In Which Our Heroine Is Public Like a Frog

1 April 2004

Herman's deadjust kidding! Yeah.

When I was a little kid, my friends did not understand the niceties of April Fool's pranks. They didn't get the concept of timing, that you should let the other person believe what you said for at least half a second before hollering out "April Fool's!" One of my little kid friends took this further than April Fool's Day. Jill had a hamster named Herman. She came out of her house mock-sobbing one morning when we were in about first grade or so, her face hidden in her hands. We all crowded around asking what was wrong. "Herman died," she sniffled. After a few moments of sympathy, she turned her grinning face up to the rest of us and crowed, "Just kidding!" Thrilled with how that worked, Jill did it again. And again. Until it was all one sentence, with no space in the middle, "Herman's deadjust kidding!"

Then, as is the way of hamsters, Herman died. Jill came out of her house with her face buried in her hands, sobbing her little heart out. Our friend Gina came out of the house next door to walk to school with her. "What now?" "Herman d-d-died," Jill sobbed. "Oh, Jill, you are such a little liar!" snapped Gina. And Jill shouted, "I hate you!" and ran home.

I would like to say something deep about learning a lesson that day, and that's why I don't play April Fool's pranks. But really it's just that I think they're stupid. Doing something silly on April Fool's Day, okay, fine by me. (Although doing something silly other days is pretty good with me, too. I am not particularly attached to my dignity or yours.) But trying to trick people into believing that something silly is not silly, is genuine -- it usually falls flat for me.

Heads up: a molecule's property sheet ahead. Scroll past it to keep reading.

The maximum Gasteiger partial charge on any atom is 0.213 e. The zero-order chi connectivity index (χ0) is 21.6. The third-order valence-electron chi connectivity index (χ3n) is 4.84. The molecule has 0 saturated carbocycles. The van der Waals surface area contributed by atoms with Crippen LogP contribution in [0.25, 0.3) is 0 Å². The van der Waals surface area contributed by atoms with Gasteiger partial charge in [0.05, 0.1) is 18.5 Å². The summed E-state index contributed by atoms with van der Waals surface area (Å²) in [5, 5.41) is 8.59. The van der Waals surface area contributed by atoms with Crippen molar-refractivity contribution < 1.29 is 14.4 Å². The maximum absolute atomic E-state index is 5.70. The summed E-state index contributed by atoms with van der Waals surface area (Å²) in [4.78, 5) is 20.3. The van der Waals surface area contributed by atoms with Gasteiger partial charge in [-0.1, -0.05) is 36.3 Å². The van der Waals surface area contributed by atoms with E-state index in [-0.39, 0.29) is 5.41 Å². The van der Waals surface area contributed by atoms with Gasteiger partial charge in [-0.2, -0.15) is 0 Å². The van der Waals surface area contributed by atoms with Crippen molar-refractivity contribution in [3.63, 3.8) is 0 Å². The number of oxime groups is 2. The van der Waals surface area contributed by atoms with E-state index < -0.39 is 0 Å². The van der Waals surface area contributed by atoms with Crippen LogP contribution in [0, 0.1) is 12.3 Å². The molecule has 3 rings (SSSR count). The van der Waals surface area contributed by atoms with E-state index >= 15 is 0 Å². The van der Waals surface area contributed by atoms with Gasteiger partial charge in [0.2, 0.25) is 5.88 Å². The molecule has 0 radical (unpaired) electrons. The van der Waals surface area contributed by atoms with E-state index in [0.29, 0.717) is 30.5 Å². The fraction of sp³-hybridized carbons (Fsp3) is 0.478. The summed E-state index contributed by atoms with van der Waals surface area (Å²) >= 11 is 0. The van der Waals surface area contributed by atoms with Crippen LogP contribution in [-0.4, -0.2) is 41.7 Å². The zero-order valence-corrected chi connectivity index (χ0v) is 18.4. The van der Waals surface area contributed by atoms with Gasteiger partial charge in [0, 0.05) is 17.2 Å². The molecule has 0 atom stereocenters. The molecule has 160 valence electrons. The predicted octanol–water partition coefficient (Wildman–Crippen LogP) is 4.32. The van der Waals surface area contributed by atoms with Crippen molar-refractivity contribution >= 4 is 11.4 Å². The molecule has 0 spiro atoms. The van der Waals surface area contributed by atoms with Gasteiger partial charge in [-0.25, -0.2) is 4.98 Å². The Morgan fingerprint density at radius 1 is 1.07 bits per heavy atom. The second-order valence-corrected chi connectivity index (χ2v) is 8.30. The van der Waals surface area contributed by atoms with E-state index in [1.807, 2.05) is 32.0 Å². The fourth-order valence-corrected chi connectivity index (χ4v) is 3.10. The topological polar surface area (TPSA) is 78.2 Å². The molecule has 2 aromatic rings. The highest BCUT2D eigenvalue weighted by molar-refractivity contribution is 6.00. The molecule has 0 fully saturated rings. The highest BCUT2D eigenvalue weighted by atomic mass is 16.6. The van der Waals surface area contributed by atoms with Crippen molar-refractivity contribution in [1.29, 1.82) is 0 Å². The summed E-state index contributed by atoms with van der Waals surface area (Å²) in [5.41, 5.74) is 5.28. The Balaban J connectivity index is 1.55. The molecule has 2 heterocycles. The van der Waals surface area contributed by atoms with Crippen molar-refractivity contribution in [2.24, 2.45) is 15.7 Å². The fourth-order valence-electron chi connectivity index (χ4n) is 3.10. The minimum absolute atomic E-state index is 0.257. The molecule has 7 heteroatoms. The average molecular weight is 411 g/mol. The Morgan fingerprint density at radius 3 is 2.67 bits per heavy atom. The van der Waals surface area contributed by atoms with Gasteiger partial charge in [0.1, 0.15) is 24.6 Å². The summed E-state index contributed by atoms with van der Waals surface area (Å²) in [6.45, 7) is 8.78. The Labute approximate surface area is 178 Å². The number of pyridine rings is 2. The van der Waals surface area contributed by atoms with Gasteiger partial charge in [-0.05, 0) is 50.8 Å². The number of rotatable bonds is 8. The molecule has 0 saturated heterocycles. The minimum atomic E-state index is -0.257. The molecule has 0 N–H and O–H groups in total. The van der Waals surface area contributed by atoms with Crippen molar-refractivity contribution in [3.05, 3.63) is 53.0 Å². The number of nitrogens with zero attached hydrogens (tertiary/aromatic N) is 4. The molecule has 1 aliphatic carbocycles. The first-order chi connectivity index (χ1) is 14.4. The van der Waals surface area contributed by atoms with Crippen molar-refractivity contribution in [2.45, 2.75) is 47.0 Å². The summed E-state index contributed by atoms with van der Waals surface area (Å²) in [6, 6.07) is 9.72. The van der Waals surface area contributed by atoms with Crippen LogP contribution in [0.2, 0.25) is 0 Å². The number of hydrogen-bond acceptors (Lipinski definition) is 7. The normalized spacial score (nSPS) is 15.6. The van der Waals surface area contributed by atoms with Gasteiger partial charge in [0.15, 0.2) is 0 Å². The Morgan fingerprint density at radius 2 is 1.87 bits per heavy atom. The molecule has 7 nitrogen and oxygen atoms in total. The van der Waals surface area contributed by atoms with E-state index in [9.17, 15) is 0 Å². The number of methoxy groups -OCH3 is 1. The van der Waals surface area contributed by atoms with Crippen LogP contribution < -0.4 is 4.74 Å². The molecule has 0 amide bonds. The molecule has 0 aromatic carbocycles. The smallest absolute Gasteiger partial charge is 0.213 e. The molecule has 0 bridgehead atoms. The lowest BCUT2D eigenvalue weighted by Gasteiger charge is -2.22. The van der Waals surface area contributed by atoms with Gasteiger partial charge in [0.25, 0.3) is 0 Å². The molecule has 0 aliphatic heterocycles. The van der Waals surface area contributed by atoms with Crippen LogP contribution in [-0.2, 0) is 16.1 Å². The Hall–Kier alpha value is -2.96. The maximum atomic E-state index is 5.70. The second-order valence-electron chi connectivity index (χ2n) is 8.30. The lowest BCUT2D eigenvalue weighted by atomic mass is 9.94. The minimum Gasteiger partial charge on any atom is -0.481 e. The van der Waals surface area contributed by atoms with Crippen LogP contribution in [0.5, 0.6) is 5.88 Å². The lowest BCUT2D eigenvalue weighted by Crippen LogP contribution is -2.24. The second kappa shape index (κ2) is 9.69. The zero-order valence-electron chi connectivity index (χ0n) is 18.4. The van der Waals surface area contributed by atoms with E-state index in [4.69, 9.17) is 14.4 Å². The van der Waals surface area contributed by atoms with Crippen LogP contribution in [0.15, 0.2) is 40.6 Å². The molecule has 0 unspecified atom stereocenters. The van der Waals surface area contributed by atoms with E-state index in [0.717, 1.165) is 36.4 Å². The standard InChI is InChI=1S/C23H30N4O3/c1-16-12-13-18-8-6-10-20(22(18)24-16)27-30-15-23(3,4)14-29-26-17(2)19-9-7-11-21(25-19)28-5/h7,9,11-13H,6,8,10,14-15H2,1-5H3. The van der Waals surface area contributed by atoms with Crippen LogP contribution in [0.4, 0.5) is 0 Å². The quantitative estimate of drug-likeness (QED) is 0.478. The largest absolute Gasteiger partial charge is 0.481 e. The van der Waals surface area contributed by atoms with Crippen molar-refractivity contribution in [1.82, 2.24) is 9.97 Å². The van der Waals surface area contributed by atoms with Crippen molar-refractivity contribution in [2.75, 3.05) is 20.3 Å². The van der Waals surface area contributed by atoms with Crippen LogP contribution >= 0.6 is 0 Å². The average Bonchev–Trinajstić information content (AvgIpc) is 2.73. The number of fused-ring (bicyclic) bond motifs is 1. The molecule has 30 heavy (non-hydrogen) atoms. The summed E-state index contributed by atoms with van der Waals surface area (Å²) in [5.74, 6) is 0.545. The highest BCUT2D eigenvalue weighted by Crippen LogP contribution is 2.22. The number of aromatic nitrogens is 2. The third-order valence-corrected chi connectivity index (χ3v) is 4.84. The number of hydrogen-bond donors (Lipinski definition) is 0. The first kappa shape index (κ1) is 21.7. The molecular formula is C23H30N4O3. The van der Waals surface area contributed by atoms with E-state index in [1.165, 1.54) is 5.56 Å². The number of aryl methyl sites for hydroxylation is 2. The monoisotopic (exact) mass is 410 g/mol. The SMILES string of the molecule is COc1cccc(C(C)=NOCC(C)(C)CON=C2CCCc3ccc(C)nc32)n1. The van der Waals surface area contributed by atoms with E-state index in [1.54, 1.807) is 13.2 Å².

Fortean Bureau's new issue makes me smile, though. Now! With more me!

Yesterday I had cramps in my diaphragm most of the day. I don't know why my body did that to me -- I hadn't been yelling or in any particular way using the heck out of said diaphragm, and it was uncomfortable, so I really wish it had stopped sooner. But it's stopped now, so gift horses etc.

With work and all I didn't finish reading Dogland. But I got a goodly way into it, and I like it. A lot. Books set in the South during segregation were constantly recommended during my grade school and junior high years. In fact, I'd go so far as to say that my reading curriculum was obsessed with race relations, once you factor in segregation books and slavery books together. A lot of the books on these themes are exactly the same. Limited number of plots. (White kid from liberal family learns that bigotry exists and has to combat it; black kid from Northern or otherwise sheltered family has to deal with the realities of segregation and, big surprise, combat it; etc. etc. etc.) Dogland is like what would happen if one of those books was good. It's set in the South during segregation, and race relations are a big thing, but they're not the only thing; the characters, black and white, still think about other stuff. (Like the fact that Yggdrasil may be located in their parking lot....) The only complaint I have so far is that the main character and his siblings are supposed to be 4, 3, and 2, and they act 8, 6, and 3. I think this is partly because the main character is the narrator, and I don't really buy his voice as a 4-year-old's narrative voice. I don't think I'd enjoy a book this long in a 4-year-old's narrative voice, anyway, so it mostly works, except when Shetterly draws attention to the narrator's age. Then I'm bugged.